Filed Under:Risk Management, Loss Control

Risk of 'Macro' Terrorist Strike in U.S. Lower After Changes in the Middle East

NEW YORK—The risk of a major terrorism attack in the U.S. is lower for 2013 than it was for 2012 due to changes in the global terrorism landscape including the death of Osama bin Laden and one of his deputies, according to Risk Management Solutions.

Gordon Woo, RMS catastrophist, said at a conference held here last week that bin Laden’s death and the removal of deputy Abu Yahya Libi—who RMS called a “conduit” between Pakistan’s military commanders and Al-Qaeda operatives in Iraq, Yemen, and other countries located to its west—have interrupted the planning of large-scale operations. Woo added that the Arab Spring has also temporarily affected al Qaeda’s ideological pull.

These factors have reduced the likelihood of the U.S. suffering a “macro attack,” defined by RMS as premeditated events that cause losses in excess of $1 billion, more than 50 casualties, 250 injuries, and/or massive symbolic damage, said Woo.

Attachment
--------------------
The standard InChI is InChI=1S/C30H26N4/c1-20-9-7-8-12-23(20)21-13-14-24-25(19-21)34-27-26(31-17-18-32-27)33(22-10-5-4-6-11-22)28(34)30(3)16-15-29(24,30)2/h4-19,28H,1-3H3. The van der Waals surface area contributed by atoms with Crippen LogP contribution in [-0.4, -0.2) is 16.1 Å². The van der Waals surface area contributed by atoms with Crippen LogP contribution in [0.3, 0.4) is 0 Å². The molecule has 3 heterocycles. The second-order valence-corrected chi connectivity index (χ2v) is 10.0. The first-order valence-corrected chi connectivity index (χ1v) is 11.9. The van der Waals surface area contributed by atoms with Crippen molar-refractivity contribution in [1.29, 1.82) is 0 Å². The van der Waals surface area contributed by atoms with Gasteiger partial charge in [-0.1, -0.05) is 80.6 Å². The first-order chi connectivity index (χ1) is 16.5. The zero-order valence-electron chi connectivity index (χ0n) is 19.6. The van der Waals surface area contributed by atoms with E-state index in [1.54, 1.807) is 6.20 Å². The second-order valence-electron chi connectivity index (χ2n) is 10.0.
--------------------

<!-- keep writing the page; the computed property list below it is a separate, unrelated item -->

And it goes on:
As a result of the lower risk for a macro attack, RMS’ 11th annual U.S. Probabilistic Terrorism Model (PTM) indicates that the predictedU.S. annual insured loss from terrorism is about 20 percent lower for 2013 than for 2012.

Woo says, “Within the standard risk outlook for 2013, there is a reduction of 19 percent in both property and workers comp  AAL [annual aggregate limit].  For the reduced risk outlook, the property AAL falls from $2.21 billion in 2012 to $1.64 billion in 2013.”

There have been a total of approximately 30 attempted macro-terror plots that led to a conviction for terrorist offenses in the past decade, including a recent plot in which five men linked to an anarchist group were charged on May 5 with plotting to bomb a bridge in Ohio.

As for the future risk of macro attacks, Woo said forces may be waiting for the opportunity to gain access to a chemical, biological, radiological, or nuclear (CBRN) arsenal; for a pass at a significant geographical region; or to attack on a culturally significant date.

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